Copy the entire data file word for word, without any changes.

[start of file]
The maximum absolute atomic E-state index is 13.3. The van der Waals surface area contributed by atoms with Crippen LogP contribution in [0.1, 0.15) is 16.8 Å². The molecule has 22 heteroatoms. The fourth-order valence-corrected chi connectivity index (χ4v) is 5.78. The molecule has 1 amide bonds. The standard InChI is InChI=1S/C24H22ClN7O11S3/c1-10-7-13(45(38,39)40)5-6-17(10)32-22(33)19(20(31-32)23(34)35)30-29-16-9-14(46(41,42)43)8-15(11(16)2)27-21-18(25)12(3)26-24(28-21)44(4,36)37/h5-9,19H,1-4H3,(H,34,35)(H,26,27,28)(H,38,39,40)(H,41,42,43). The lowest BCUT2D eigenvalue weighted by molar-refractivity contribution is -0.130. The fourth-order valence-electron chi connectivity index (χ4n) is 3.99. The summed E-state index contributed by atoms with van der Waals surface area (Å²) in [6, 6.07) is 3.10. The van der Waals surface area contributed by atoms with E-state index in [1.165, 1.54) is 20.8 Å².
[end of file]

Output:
The maximum absolute atomic E-state index is 13.3. The van der Waals surface area contributed by atoms with Crippen LogP contribution in [0.1, 0.15) is 16.8 Å². The molecule has 22 heteroatoms. The fourth-order valence-corrected chi connectivity index (χ4v) is 5.78. The molecule has 1 amide bonds. The standard InChI is InChI=1S/C24H22ClN7O11S3/c1-10-7-13(45(38,39)40)5-6-17(10)32-22(33)19(20(31-32)23(34)35)30-29-16-9-14(46(41,42)43)8-15(11(16)2)27-21-18(25)12(3)26-24(28-21)44(4,36)37/h5-9,19H,1-4H3,(H,34,35)(H,26,27,28)(H,38,39,40)(H,41,42,43). The lowest BCUT2D eigenvalue weighted by molar-refractivity contribution is -0.130. The fourth-order valence-electron chi connectivity index (χ4n) is 3.99. The summed E-state index contributed by atoms with van der Waals surface area (Å²) in [6, 6.07) is 3.10. The van der Waals surface area contributed by atoms with E-state index in [1.165, 1.54) is 20.8 Å².